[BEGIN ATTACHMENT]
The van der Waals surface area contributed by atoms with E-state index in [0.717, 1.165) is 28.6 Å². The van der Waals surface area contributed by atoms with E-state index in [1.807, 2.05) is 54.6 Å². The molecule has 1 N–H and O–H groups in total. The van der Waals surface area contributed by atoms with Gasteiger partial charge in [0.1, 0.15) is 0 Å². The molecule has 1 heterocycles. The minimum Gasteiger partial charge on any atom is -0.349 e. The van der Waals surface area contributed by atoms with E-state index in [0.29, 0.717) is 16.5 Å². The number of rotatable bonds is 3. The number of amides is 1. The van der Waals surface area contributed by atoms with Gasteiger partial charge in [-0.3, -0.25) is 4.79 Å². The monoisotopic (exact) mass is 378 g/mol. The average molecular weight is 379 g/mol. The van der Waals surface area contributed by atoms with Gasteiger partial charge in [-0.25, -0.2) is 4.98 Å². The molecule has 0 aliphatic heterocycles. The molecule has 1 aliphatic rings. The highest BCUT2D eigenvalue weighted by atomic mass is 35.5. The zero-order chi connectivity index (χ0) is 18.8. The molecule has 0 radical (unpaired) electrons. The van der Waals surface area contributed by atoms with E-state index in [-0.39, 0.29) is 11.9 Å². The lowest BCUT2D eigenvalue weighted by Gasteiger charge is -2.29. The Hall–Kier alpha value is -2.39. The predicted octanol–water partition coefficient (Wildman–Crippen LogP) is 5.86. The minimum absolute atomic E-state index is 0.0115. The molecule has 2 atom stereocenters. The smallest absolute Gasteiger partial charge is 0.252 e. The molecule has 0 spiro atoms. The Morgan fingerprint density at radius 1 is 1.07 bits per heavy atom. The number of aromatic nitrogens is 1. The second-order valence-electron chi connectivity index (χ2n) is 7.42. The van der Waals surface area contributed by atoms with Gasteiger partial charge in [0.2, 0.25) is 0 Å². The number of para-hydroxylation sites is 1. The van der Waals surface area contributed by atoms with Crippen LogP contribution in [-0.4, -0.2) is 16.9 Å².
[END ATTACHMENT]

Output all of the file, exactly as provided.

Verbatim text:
The van der Waals surface area contributed by atoms with E-state index in [0.717, 1.165) is 28.6 Å². The van der Waals surface area contributed by atoms with E-state index in [1.807, 2.05) is 54.6 Å². The molecule has 1 N–H and O–H groups in total. The van der Waals surface area contributed by atoms with Gasteiger partial charge in [0.1, 0.15) is 0 Å². The molecule has 1 heterocycles. The minimum Gasteiger partial charge on any atom is -0.349 e. The van der Waals surface area contributed by atoms with E-state index in [0.29, 0.717) is 16.5 Å². The number of rotatable bonds is 3. The number of amides is 1. The van der Waals surface area contributed by atoms with Gasteiger partial charge in [-0.3, -0.25) is 4.79 Å². The monoisotopic (exact) mass is 378 g/mol. The average molecular weight is 379 g/mol. The van der Waals surface area contributed by atoms with Gasteiger partial charge in [-0.25, -0.2) is 4.98 Å². The molecule has 0 aliphatic heterocycles. The molecule has 1 aliphatic rings. The highest BCUT2D eigenvalue weighted by atomic mass is 35.5. The zero-order chi connectivity index (χ0) is 18.8. The molecule has 0 radical (unpaired) electrons. The van der Waals surface area contributed by atoms with E-state index in [-0.39, 0.29) is 11.9 Å². The lowest BCUT2D eigenvalue weighted by Gasteiger charge is -2.29. The Hall–Kier alpha value is -2.39. The predicted octanol–water partition coefficient (Wildman–Crippen LogP) is 5.86. The minimum absolute atomic E-state index is 0.0115. The molecule has 2 atom stereocenters. The smallest absolute Gasteiger partial charge is 0.252 e. The molecule has 0 spiro atoms. The Morgan fingerprint density at radius 1 is 1.07 bits per heavy atom. The number of aromatic nitrogens is 1. The second-order valence-electron chi connectivity index (χ2n) is 7.42. The van der Waals surface area contributed by atoms with Gasteiger partial charge in [0.2, 0.25) is 0 Å². The number of para-hydroxylation sites is 1. The van der Waals surface area contributed by atoms with Crippen LogP contribution in [-0.4, -0.2) is 16.9 Å².